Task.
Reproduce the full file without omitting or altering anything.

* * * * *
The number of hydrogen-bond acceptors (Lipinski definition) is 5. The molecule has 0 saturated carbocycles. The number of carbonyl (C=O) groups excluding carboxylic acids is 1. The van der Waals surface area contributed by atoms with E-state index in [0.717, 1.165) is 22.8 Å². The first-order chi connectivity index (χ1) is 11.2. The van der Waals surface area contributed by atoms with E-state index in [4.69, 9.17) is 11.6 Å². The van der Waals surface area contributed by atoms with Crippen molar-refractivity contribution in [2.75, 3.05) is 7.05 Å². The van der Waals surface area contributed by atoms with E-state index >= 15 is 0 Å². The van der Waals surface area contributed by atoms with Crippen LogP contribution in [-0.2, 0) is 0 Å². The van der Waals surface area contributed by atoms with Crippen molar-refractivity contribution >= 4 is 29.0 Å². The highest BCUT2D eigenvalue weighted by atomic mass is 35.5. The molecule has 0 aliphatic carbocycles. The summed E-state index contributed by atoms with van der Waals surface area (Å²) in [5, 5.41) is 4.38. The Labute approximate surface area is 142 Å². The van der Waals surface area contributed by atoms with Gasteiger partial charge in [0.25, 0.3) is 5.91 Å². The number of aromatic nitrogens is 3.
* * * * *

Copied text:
The number of hydrogen-bond acceptors (Lipinski definition) is 5. The molecule has 0 saturated carbocycles. The number of carbonyl (C=O) groups excluding carboxylic acids is 1. The van der Waals surface area contributed by atoms with E-state index in [0.717, 1.165) is 22.8 Å². The first-order chi connectivity index (χ1) is 11.2. The van der Waals surface area contributed by atoms with E-state index in [4.69, 9.17) is 11.6 Å². The van der Waals surface area contributed by atoms with Crippen molar-refractivity contribution in [2.75, 3.05) is 7.05 Å². The van der Waals surface area contributed by atoms with E-state index >= 15 is 0 Å². The van der Waals surface area contributed by atoms with Crippen LogP contribution in [-0.2, 0) is 0 Å². The van der Waals surface area contributed by atoms with Crippen molar-refractivity contribution >= 4 is 29.0 Å². The highest BCUT2D eigenvalue weighted by atomic mass is 35.5. The molecule has 0 aliphatic carbocycles. The summed E-state index contributed by atoms with van der Waals surface area (Å²) in [5, 5.41) is 4.38. The Labute approximate surface area is 142 Å². The van der Waals surface area contributed by atoms with Gasteiger partial charge in [0.25, 0.3) is 5.91 Å². The number of aromatic nitrogens is 3.